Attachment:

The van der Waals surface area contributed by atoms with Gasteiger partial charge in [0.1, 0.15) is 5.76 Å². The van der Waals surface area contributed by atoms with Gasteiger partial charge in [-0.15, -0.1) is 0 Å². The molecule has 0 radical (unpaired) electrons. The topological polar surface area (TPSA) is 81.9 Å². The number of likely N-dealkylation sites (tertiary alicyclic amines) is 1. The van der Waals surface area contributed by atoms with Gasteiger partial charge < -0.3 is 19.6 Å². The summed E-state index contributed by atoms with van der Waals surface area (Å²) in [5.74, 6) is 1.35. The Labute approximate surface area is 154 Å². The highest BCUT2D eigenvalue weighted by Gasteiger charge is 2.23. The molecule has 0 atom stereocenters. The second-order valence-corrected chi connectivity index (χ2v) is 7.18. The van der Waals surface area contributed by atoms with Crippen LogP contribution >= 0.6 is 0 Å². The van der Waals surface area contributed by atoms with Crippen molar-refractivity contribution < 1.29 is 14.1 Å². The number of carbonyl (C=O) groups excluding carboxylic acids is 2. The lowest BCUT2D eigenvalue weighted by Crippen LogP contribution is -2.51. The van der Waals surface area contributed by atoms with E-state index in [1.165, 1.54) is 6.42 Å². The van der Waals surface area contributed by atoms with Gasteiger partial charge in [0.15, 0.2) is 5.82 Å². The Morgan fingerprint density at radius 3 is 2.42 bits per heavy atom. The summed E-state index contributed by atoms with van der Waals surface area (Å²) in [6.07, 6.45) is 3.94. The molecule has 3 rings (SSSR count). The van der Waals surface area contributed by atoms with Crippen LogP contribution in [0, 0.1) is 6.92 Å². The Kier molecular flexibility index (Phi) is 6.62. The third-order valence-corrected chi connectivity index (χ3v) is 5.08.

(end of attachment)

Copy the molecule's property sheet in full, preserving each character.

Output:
The van der Waals surface area contributed by atoms with Gasteiger partial charge in [0.1, 0.15) is 5.76 Å². The van der Waals surface area contributed by atoms with Gasteiger partial charge in [-0.15, -0.1) is 0 Å². The molecule has 0 radical (unpaired) electrons. The topological polar surface area (TPSA) is 81.9 Å². The number of likely N-dealkylation sites (tertiary alicyclic amines) is 1. The van der Waals surface area contributed by atoms with Gasteiger partial charge < -0.3 is 19.6 Å². The summed E-state index contributed by atoms with van der Waals surface area (Å²) in [5.74, 6) is 1.35. The Labute approximate surface area is 154 Å². The highest BCUT2D eigenvalue weighted by Gasteiger charge is 2.23. The molecule has 0 atom stereocenters. The second-order valence-corrected chi connectivity index (χ2v) is 7.18. The van der Waals surface area contributed by atoms with Crippen LogP contribution >= 0.6 is 0 Å². The van der Waals surface area contributed by atoms with Crippen molar-refractivity contribution < 1.29 is 14.1 Å². The number of carbonyl (C=O) groups excluding carboxylic acids is 2. The lowest BCUT2D eigenvalue weighted by Crippen LogP contribution is -2.51. The van der Waals surface area contributed by atoms with E-state index in [1.165, 1.54) is 6.42 Å². The van der Waals surface area contributed by atoms with Gasteiger partial charge in [0.15, 0.2) is 5.82 Å². The Morgan fingerprint density at radius 3 is 2.42 bits per heavy atom. The summed E-state index contributed by atoms with van der Waals surface area (Å²) in [6.07, 6.45) is 3.94. The molecule has 3 rings (SSSR count). The van der Waals surface area contributed by atoms with Crippen LogP contribution in [0, 0.1) is 6.92 Å². The Kier molecular flexibility index (Phi) is 6.62. The third-order valence-corrected chi connectivity index (χ3v) is 5.08.